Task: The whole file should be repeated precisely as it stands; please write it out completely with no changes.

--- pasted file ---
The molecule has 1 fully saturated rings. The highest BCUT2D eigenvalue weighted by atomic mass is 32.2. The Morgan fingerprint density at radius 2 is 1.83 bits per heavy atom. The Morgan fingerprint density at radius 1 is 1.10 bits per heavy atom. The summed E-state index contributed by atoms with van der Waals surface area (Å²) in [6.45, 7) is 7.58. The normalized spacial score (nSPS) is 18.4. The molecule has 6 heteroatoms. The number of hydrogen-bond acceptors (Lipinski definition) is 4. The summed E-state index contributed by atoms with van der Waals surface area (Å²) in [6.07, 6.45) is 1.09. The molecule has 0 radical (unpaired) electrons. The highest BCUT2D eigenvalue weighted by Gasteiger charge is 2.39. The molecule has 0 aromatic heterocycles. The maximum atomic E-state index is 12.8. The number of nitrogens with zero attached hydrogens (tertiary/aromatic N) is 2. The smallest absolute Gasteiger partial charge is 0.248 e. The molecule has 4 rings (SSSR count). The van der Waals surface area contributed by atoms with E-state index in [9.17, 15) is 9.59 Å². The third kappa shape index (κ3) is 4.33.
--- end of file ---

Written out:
The molecule has 1 fully saturated rings. The highest BCUT2D eigenvalue weighted by atomic mass is 32.2. The Morgan fingerprint density at radius 2 is 1.83 bits per heavy atom. The Morgan fingerprint density at radius 1 is 1.10 bits per heavy atom. The summed E-state index contributed by atoms with van der Waals surface area (Å²) in [6.45, 7) is 7.58. The normalized spacial score (nSPS) is 18.4. The molecule has 6 heteroatoms. The number of hydrogen-bond acceptors (Lipinski definition) is 4. The summed E-state index contributed by atoms with van der Waals surface area (Å²) in [6.07, 6.45) is 1.09. The molecule has 0 radical (unpaired) electrons. The highest BCUT2D eigenvalue weighted by Gasteiger charge is 2.39. The molecule has 0 aromatic heterocycles. The maximum atomic E-state index is 12.8. The number of nitrogens with zero attached hydrogens (tertiary/aromatic N) is 2. The smallest absolute Gasteiger partial charge is 0.248 e. The molecule has 4 rings (SSSR count). The van der Waals surface area contributed by atoms with E-state index in [9.17, 15) is 9.59 Å². The third kappa shape index (κ3) is 4.33.